We’ve chatted a bit about omnichannel in the past – but we’ve yet to explain how we go about it in our omnichannel contact center solution. Let’s rectify that situation, shall we?
It’s pretty plain that omnichannel isn’t a trend (ugh). It’s a critically important shift in the contact center paradigm, and if you’re not getting it right you’re not going to be around much longer.
But before we get into the thick of our omnichannel contact center software, let’s cut through a common mix-up.
Omnichannel vs multichannel – what gives?
This has been dealt with in a few places, but it continues to be a sticking point for many. But look, it’s real simple.
Multichannel involves dealing with, y’know, multiple channels in isolation from one another. Each has a dedicated queue and dedicated agents, in other words.
Omnichannel, on the other hand, does not segregate any channel. The point is that all agents in the organisation can pivot between any channel as and when it makes sense.
Forget multichannel, basically. Omnichannel is where it’s at.
Now: how do we go about it?
Whether we realise it or not, we’re basically doing omnichannel in our everyday lives all the time. How often do you switch between WhatsApp, email, facebook and a phone call? This writer regularly skips between these channels, in one conversation even – because some interactions are best handled over a particular channel.
The thing tying all these interactions together is context. It’s possible to have an uninterrupted conversation with somebody across all these things because, well, they’re friends and hopefully neither party suffers from severe short-term memory loss?
How do you transfer this experience across to a contact center?
With lots and lots and lots and lots of arguments.
No but seriously it was hard
But it comes down to this: centralise the access to your channels and make it real easy to access the context of a conversation.
It turns out that this is quite tricky, because that’s a lot of information to cram onto one screen. Especially considering that monitors are usually not infinitely large.
Let’s take a look at what we’ve got on the contact card – the screen from which all customer interactions are handled.
The contact card
When we first redesigned the contact card for our omnichannel contact center software – back then called the conversation card – we immediately ran into issues. ‘We used to show agents one conversation at a time on the card,’ says Zailab business analyst Susie Gardiner. ‘As we went on we realized this wasn’t the best way to show agents a holistic picture of the customer. Because once you’re in there you don’t have the context of historical conversations.’
Trying to fit expand the old design to accommodate multiple conversations proved tricksy. ‘I wouldn’t say it was a mess, but it was confusing,’ Susie says. ‘There were elements all over the card, and it wasn’t intuitive.
‘So as we went along we thought, okay, let’s try something different.’
So they did.
Make it readable
The first thing you’ll notice is that everything flows from left to right, pretty much in order of detail. The left-hand column of the screen shows the customer’s vital info – their name and contact details. (It’s worth noting the phonetic alphabet tab at the bottom.) Immediately to the right of this is a list view of all conversations (open and closed) your organisation has with this customer.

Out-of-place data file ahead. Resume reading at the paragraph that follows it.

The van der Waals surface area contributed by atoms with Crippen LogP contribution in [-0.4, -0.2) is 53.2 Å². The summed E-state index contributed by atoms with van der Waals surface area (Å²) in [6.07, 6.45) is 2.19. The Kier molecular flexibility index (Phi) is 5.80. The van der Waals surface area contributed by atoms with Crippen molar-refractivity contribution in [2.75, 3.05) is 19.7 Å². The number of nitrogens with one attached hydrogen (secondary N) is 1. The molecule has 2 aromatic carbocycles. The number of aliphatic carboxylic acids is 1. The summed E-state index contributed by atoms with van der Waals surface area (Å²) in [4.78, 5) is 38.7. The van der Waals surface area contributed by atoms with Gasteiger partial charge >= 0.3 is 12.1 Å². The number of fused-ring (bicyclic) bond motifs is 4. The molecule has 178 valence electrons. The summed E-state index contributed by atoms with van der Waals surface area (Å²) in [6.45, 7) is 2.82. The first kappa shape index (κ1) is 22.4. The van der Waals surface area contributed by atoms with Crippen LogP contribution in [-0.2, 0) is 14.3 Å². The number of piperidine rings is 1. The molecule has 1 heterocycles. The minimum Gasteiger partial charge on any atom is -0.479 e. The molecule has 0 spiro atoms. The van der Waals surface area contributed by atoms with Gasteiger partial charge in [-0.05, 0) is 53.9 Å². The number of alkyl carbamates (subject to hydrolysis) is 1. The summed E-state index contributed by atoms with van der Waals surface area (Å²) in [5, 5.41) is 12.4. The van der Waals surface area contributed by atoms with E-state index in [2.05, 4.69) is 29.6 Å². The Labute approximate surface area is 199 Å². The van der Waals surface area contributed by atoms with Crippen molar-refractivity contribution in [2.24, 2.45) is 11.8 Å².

‘The interaction timeline and the customer journey were made our core visuals,’ says designer Darren Croxford. With these in focus it’s basically impossible to get lost.’
So when you highlight a conversation it will expand, on the right, into the linked list of interactions that are bundled into that conversation. Any of these can be selected to view the interaction, be it reading an email or listening to a call recording.
These succinctly present all the contextual cues an agent needs to have a meaningful, efficient conversation with a customer, even if this is the first time they’re dealing with that customer.
‘When we started wireframing I used Gmail as a point of reference,’ Darren says. ‘Gmail has become pretty much a standard flow for the eye to follow. We read from left to right, so every click guides you into something that feels very natural.
Tools of the trade
Savvy readers out there will notice we’ve used the Pareto principle (otherwise known as the 80/20 rule) to keep the contact card clutter-free; which is to say, 80% of the time the agent will only need 20% of the information (loosely speaking, of course) we could show them. That means we strive to hide the details that could prove distracting when they’re not called for.
‘We do everything we can to ensure people don’t have to leave the page,’ Darren adds. ‘The second you leave the page, people get lost.’
This extends to the bar of omnichannel contact options beneath the interaction history view. Every channel available to the agent is arranged in a single, easy-to-navigate space. Initiating an interaction – even if you’re, say, already talking to that person on the phone – is extremely straightforward.
Clutter is kept to an absolute minimum, and although the bar takes up only a fraction of the screen it’s possible to expand it dramatically.
‘We put a lot of thought into the omnichannel widget,’ Darren says. ‘It was quite neglected in the past, but this workspace that you type in is way more important than many of the other parts of the view. The fact that it can expand to nearly full-screen makes a big difference to its usability.’
We’re very proud of the beastie. It’s a lot of complexity wrapped up into a deceptively straightforward package, and we like to think we did a pretty damn great job.
Learn more about our cloud-based omnichannel contact center solution here.